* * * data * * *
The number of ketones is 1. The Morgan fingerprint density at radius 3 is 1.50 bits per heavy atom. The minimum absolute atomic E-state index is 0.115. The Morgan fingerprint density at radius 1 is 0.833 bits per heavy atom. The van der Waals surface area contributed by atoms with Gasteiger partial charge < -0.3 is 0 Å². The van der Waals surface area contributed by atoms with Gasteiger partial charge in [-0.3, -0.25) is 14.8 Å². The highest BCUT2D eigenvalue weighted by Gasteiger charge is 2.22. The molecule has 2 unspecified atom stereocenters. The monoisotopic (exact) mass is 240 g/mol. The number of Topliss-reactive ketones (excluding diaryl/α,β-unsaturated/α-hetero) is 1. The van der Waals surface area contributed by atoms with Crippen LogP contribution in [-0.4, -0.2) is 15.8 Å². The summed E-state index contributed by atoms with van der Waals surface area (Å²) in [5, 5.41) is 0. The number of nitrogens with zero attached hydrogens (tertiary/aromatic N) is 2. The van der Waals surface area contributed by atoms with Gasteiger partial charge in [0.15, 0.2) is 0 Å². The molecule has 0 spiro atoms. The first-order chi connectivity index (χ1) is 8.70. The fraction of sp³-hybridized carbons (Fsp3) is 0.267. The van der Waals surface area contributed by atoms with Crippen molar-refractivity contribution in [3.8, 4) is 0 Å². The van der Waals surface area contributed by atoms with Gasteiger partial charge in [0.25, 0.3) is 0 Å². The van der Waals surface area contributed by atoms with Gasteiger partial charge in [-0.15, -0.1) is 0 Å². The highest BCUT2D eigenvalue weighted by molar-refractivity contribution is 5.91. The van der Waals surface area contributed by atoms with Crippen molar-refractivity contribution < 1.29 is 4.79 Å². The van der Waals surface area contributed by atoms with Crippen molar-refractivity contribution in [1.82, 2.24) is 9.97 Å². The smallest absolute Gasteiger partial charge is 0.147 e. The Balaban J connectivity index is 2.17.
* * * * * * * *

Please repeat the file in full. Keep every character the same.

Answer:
The number of ketones is 1. The Morgan fingerprint density at radius 3 is 1.50 bits per heavy atom. The minimum absolute atomic E-state index is 0.115. The Morgan fingerprint density at radius 1 is 0.833 bits per heavy atom. The van der Waals surface area contributed by atoms with Gasteiger partial charge < -0.3 is 0 Å². The van der Waals surface area contributed by atoms with Gasteiger partial charge in [-0.3, -0.25) is 14.8 Å². The highest BCUT2D eigenvalue weighted by Gasteiger charge is 2.22. The molecule has 2 unspecified atom stereocenters. The monoisotopic (exact) mass is 240 g/mol. The number of Topliss-reactive ketones (excluding diaryl/α,β-unsaturated/α-hetero) is 1. The van der Waals surface area contributed by atoms with Crippen LogP contribution in [-0.4, -0.2) is 15.8 Å². The summed E-state index contributed by atoms with van der Waals surface area (Å²) in [5, 5.41) is 0. The number of nitrogens with zero attached hydrogens (tertiary/aromatic N) is 2. The van der Waals surface area contributed by atoms with Gasteiger partial charge in [0.15, 0.2) is 0 Å². The molecule has 0 spiro atoms. The first-order chi connectivity index (χ1) is 8.70. The fraction of sp³-hybridized carbons (Fsp3) is 0.267. The van der Waals surface area contributed by atoms with Crippen molar-refractivity contribution in [3.8, 4) is 0 Å². The van der Waals surface area contributed by atoms with Gasteiger partial charge in [0.25, 0.3) is 0 Å². The van der Waals surface area contributed by atoms with Gasteiger partial charge in [-0.15, -0.1) is 0 Å². The highest BCUT2D eigenvalue weighted by molar-refractivity contribution is 5.91. The van der Waals surface area contributed by atoms with Crippen molar-refractivity contribution < 1.29 is 4.79 Å². The van der Waals surface area contributed by atoms with Crippen molar-refractivity contribution in [1.82, 2.24) is 9.97 Å². The smallest absolute Gasteiger partial charge is 0.147 e. The Balaban J connectivity index is 2.17.